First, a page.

Key Ingredients: Fat Back, Bread Crumbs and Apples from How to Make The Vanderbilt's Blood Sausage Slideshow

How to Make The Vanderbilt's Blood Sausage Slideshow

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Maryse Chevriere

Key Ingredients: Fat Back, Bread Crumbs and Apples

"The fat back is key texturally, it provides a great contrast," says Chef Saul Bolton. He buys his bread crumbs from Il Forno, a bakery in the Bronx run by a former Sullivan Street baker that Saul met 18ish years ago when he was working in the village.

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Pig's Head

The cooked pig's head in the serving bowl before the fun begins.

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Adding Spices

Bolton adding quatre épices — French for “four spices” — to the bowl. It is typically a mixture of pepper, nutmeg, ginger, cinnamon or cloves.

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Pure Pig's Blood

Bolton uses fresh pig's blood that he says "doesn’t really taste like much. You’ve probably had your own blood right? It's just a little salty."

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And We're Getting to the Good Stuff

No, this isn't some second-rate horror movie; we're making the real-deal blood sausage. Let the gore begin!

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Not Your Mother's Meatloaf

"If you think about it," Chef Saul Bolton noted, "blood sausage isn't really that far from meatloaf."

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Testing the Sausage

To make sure that you're sausage is seasoned properly, it's smart to fry a little patty and test it out. What you're looking for? A crispy exterior with a juicy and flavor-packed center — Bolton's was right on point.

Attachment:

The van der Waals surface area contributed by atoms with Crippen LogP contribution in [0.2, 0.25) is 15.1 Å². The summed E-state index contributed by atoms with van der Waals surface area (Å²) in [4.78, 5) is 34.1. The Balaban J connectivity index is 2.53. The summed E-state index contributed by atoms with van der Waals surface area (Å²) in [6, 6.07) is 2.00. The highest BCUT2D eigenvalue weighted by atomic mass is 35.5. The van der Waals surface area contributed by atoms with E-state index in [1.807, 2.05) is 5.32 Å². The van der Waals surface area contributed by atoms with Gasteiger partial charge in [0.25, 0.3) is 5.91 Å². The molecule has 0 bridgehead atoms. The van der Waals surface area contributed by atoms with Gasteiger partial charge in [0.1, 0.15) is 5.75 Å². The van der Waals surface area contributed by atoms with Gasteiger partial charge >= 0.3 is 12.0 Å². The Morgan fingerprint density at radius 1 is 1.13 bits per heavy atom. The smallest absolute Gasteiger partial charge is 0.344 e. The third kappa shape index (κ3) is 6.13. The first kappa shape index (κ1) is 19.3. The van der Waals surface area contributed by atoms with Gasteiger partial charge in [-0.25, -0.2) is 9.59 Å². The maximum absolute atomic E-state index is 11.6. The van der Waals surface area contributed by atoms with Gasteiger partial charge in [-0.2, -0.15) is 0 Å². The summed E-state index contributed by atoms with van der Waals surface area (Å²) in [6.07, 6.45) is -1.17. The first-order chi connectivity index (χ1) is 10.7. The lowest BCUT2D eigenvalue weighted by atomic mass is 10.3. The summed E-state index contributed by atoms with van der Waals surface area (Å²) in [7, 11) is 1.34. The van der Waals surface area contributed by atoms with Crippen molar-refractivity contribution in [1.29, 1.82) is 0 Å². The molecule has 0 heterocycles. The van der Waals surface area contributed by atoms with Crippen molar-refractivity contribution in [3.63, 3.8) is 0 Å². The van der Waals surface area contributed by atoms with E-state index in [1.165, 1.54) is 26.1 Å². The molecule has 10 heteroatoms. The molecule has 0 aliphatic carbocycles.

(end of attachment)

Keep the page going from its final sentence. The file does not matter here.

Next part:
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Bolton Tying the Casing

After carefully measuring and cutting the casing, Bolton ties one end with kitchen twine.

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Filling the Pastry Bag

Getting ready to stuff the sausage — definitely a good idea to wear gloves at this point.

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Piping the Sausage

Working the sausage into the casing — definitely easier as a two-man job.

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Chefs in the Kitchen

TDM: "How do you make sure there's no air inside?"

Saul Bolton: "You've got to tease the sausage."

Wise words.

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Tying the Knot

Chef Saul Bolton says, "If you're alone, this is a good way to tie the other end of the casing by wrapping the twine around and around as you work your way down. You can also tie a cute bow at the end if you'd like." 

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Sausage Poking

“Poke before poach – rule of thumb," says sous chef Ryan McLaughlin,"because if you don’t get all of the air out, then you will get little air pockets so it won’t be smooth or one piece and will fall apart when you cut it."

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Cooking the Sausage

Almost done...cook, cool and eat! (It tastes better than it looks.)

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A Blood Sausage Feast

A lovely fall dish with parsley, watercress, apples and walnuts that was quickly whipped together (and was absolutely delicious).

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How to Make The Vanderbilt's Blood Sausage Slideshow